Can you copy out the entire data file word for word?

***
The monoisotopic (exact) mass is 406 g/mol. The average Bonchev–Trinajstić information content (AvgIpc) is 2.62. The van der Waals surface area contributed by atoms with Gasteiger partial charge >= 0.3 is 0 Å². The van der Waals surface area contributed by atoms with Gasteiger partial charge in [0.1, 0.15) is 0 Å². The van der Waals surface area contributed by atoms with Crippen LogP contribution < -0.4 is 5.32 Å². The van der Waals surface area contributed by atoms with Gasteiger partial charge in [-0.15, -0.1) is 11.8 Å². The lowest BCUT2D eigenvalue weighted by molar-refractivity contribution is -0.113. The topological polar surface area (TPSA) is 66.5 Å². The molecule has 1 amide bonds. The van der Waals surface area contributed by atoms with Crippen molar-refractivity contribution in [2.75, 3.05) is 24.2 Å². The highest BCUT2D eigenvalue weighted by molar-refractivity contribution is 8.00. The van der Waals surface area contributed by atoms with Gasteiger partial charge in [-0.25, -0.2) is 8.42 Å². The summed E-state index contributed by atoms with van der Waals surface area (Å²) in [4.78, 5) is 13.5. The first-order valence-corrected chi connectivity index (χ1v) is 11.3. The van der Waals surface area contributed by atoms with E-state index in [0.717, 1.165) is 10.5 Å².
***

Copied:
The monoisotopic (exact) mass is 406 g/mol. The average Bonchev–Trinajstić information content (AvgIpc) is 2.62. The van der Waals surface area contributed by atoms with Gasteiger partial charge >= 0.3 is 0 Å². The van der Waals surface area contributed by atoms with Gasteiger partial charge in [0.1, 0.15) is 0 Å². The van der Waals surface area contributed by atoms with Crippen LogP contribution < -0.4 is 5.32 Å². The van der Waals surface area contributed by atoms with Gasteiger partial charge in [-0.15, -0.1) is 11.8 Å². The lowest BCUT2D eigenvalue weighted by molar-refractivity contribution is -0.113. The topological polar surface area (TPSA) is 66.5 Å². The molecule has 1 amide bonds. The van der Waals surface area contributed by atoms with Crippen molar-refractivity contribution in [2.75, 3.05) is 24.2 Å². The highest BCUT2D eigenvalue weighted by molar-refractivity contribution is 8.00. The van der Waals surface area contributed by atoms with Gasteiger partial charge in [-0.25, -0.2) is 8.42 Å². The summed E-state index contributed by atoms with van der Waals surface area (Å²) in [4.78, 5) is 13.5. The first-order valence-corrected chi connectivity index (χ1v) is 11.3. The van der Waals surface area contributed by atoms with E-state index in [0.717, 1.165) is 10.5 Å².